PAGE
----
The Semaphore Barrier

I wanted to share an interview question I came up with. The idea came from my operating and distributed systems classes, where we were expected to implement synchronization primitives and reason about concurrency, respectively.

Synchronization primitives can be used to coordinate across multiple threads working on a task in parallel.

Most primitives can be implemented through the use of a condition variable and lock, but I was wondering about implementing other primitives in terms of semaphores.

Implementing a barrier with semaphores, and just semaphores, might seem a bit contrived but I think this paints a good picture of what it’s like to reason about concurrency.

Introduction to the Primitives


Semaphores are a type of synchronization primitive that encapsulate the idea of “thresholding”.

A semaphore s has two operations: s.up() and s.down(). A semaphore also has an internal non-negative number representing its state. A thread calling s.down() is allowed to continue only if this number is positive, in which case the number is atomically decremented and the thread goes on with its work.

s.up() doesn’t guarantee any blocking either, and raises the number.

If we wanted to make sure that only 5 threads executing f() (a function that we implement) ever printed hello, and we somehow preemptively set the state of semaphore s to 5, then the following code would work:

def f():
    print("hello\n", end='')

Regardless of how many threads call f at the same time, because of the atomic guarantees on s’s state, only 5 threads will be let through to print hello.

If at any time in the above we had at least 6 threads call f and any thread also call s.up() at some point, eventually 6 hellos would be printed.

In the following, we’ll assume the OS provides a magic semaphore implementation.


A barrier is similar to a semaphore, but it’s meant to be a one-off, well, barrier. A barrier is preconfigured to accept n threads. Its API is defined by b.wait(), where a thread waits until n-1 other threads are also waiting on b, an only then are the threads allowed to continue.

Barriers are useful when we want to coordinate some work. Suppose we have 2 threads, who want to draw a picture together. Say thread 0 can only draw red and thread 1 can only draw blue. But no two threads can draw on the same half of the screen at the same time.

Assuming b has been initialized with n=2, the following would work:

thread 0   thread 1
draw left half   draw right half
b.wait()   b.wait()
draw right half   draw left half

Now, no matter which thread is faster, we’ll never violate the condition that 2 threads write on the same half of the screen.

The only way thread 0 can be on the left half is if it hasn’t crossed the barrier wait yet. The only way thread 1 can be on the left half is if it crossed the barrier, but since b=2, it can only cross the barrier if thread 1 is waiting, in which case it must have finished drawing on the left half!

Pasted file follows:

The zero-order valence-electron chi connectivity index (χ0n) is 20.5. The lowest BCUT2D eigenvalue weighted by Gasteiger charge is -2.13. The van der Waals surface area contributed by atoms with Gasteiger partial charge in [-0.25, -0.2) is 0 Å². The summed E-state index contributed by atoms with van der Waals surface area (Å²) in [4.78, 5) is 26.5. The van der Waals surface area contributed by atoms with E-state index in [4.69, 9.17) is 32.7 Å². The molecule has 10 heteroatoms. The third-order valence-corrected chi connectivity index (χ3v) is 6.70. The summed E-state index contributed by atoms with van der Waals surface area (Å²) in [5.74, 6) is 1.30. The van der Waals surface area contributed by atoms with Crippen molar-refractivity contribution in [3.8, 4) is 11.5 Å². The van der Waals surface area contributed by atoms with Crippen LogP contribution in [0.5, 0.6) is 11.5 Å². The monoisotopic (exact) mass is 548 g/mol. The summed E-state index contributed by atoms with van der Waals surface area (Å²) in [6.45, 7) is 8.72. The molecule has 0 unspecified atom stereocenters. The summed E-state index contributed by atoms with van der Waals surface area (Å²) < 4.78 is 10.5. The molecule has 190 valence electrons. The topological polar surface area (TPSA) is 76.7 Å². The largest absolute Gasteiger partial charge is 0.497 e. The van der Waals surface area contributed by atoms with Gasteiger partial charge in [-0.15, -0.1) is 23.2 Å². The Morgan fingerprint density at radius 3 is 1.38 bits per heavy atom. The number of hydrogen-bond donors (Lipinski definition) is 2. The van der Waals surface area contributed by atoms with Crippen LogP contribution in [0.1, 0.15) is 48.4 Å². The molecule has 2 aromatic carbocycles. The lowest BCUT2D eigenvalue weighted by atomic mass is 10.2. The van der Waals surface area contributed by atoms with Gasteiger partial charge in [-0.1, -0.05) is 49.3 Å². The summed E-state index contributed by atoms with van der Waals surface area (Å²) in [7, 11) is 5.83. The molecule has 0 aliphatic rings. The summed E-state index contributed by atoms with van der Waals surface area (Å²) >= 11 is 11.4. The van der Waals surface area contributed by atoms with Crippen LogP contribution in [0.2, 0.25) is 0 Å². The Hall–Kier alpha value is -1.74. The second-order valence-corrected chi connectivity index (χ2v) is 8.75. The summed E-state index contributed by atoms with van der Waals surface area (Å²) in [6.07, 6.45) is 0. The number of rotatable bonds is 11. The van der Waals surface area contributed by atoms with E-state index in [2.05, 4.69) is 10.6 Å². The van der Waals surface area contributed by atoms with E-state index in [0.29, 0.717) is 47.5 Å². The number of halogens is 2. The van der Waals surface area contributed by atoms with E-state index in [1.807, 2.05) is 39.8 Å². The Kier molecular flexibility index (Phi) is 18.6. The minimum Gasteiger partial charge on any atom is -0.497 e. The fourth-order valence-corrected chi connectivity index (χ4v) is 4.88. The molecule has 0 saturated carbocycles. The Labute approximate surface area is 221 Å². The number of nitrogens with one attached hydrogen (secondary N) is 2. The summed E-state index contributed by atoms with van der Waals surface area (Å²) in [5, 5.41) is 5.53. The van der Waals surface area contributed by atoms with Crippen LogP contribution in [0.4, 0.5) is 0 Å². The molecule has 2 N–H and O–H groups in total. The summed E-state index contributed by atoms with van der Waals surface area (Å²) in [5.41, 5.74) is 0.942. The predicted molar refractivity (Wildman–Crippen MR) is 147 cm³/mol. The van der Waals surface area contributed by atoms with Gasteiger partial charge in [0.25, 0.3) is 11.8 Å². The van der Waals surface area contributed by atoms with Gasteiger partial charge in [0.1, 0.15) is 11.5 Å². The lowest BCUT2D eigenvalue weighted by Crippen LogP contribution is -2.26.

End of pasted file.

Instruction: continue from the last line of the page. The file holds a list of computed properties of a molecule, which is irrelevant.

Similar logic can be applied to the right side; in other words, no side of the screen is ever shared by two threads at any given time, regardless of how fast one thread is compared to the other.

The Challenge


Our goal will be to implement a barrier (namely, fill in what b.wait() does for a given n). Let’s focus on the case where we only have n=2 threads.

This can be done with two semaphores.

Solution to the Warm-up

As you may have guessed, the only nontrivial semaphore arrangement works. From here on, we let s(i) be the i-th semaphore, initialized with state 0. Similarly, \(t_i\) will refer to the \(i\)-th thread. Here’s what we would want b.wait() to do on each thread.

t0   t1
s(0).up   s(1).up
s(1).down   s(0).down

Indeed - \(t_0\) can’t advance past b.wait() unless s(1) is upped, which only happens if \(t_1\) call b.wait(). Symmetric logic shows that our barrier, if implemented to execute those instructions on each thread, will similarly stop s(2) from advancing without s(1) being ready.

The General Problem

Now, here’s the main question:

Can we implement an arbitrary barrier, capable of blocking n threads, with semaphores and no control flow? With control flow?

Now, can we do so efficiently, using as few semaphores as possible? In as little time per thread as possible?

Attempt: Extending the 2-thread Case

Let’s try extending our approach from the 2-thread case. Maybe we can just use 3 semaphores now, but using the “cycle” that seems to be built in the 2-thread example?

t0   t1   t2
s(0).up   s(1).up   s(2).up
s(1).down   s(2).down   s(0).down

But this won’t work, unfortunately: suppose \(t_0\) is running slow. Both \(t_1\) and \(t_2\) finish well ahead of time, and each calls b.wait(). Then \(t_2\) ups s(2), after which \(t_1\) can pass through without waiting for \(t_0\) to call b.wait(), a violation of our barrier behavior.


Not so fast! Try it yourself! How efficient is your solution? There’s a couple of them, in increasing order of difficulty. The following list describes the asymptotic space complexity (number of semaphores used) and time complexity (per thread).

  1. \(O(n^2)\) space and \(O(n)\) time
  2. \(O(n)\) space and \(O(n)\) time
  3. \(O(n)\) space and \(O(1)\) average time, \(O(n)\) worst-case time
  4. \(O(n)\) space and \(O(1)\) worst-case time
  5. \(O(1)\) space and \(O(1)\) worst-case time

Link to answer

A Note on Thread IDs

The fact that we can write different code for each of the threads to execute in the above examples might seem a bit questionable. However, we can get around this by assuming that we have access to thread IDs. As long as we can procure a thread’s procedure given just its ID (and the function procuring such a procedure doesn’t take \(O(n^2)\) space), we should be fine.

Even if the thread ID isn’t available, we can use an atomic counter, which assigns effective thread IDs based on which thread called b.wait() first:

atomic = AtomicInteger(0)

def wait():
    tid = atomic.increment_and_get()